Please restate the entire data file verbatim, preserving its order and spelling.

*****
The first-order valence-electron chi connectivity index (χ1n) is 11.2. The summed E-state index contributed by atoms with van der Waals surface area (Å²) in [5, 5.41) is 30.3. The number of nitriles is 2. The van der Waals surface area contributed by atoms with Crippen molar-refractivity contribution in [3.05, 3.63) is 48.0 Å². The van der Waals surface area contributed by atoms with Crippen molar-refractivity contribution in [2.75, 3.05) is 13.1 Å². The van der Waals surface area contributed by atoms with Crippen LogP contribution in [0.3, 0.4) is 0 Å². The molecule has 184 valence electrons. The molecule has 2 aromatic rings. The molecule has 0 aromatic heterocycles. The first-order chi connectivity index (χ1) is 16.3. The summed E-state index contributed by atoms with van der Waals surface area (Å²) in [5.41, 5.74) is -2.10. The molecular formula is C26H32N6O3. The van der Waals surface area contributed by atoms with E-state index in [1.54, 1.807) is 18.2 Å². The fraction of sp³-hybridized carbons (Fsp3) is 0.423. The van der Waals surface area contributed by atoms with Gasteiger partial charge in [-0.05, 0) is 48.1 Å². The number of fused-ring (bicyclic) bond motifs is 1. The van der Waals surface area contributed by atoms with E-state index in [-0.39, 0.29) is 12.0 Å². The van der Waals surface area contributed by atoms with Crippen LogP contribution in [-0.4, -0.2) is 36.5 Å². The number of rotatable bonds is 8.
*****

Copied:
The first-order valence-electron chi connectivity index (χ1n) is 11.2. The summed E-state index contributed by atoms with van der Waals surface area (Å²) in [5, 5.41) is 30.3. The number of nitriles is 2. The van der Waals surface area contributed by atoms with Crippen molar-refractivity contribution in [3.05, 3.63) is 48.0 Å². The van der Waals surface area contributed by atoms with Crippen molar-refractivity contribution in [2.75, 3.05) is 13.1 Å². The van der Waals surface area contributed by atoms with Crippen LogP contribution in [0.3, 0.4) is 0 Å². The molecule has 184 valence electrons. The molecule has 2 aromatic rings. The molecule has 0 aromatic heterocycles. The first-order chi connectivity index (χ1) is 16.3. The summed E-state index contributed by atoms with van der Waals surface area (Å²) in [5.41, 5.74) is -2.10. The molecular formula is C26H32N6O3. The van der Waals surface area contributed by atoms with E-state index in [1.54, 1.807) is 18.2 Å². The fraction of sp³-hybridized carbons (Fsp3) is 0.423. The van der Waals surface area contributed by atoms with Gasteiger partial charge in [-0.05, 0) is 48.1 Å². The number of fused-ring (bicyclic) bond motifs is 1. The van der Waals surface area contributed by atoms with E-state index in [-0.39, 0.29) is 12.0 Å². The van der Waals surface area contributed by atoms with Crippen LogP contribution in [-0.4, -0.2) is 36.5 Å². The number of rotatable bonds is 8.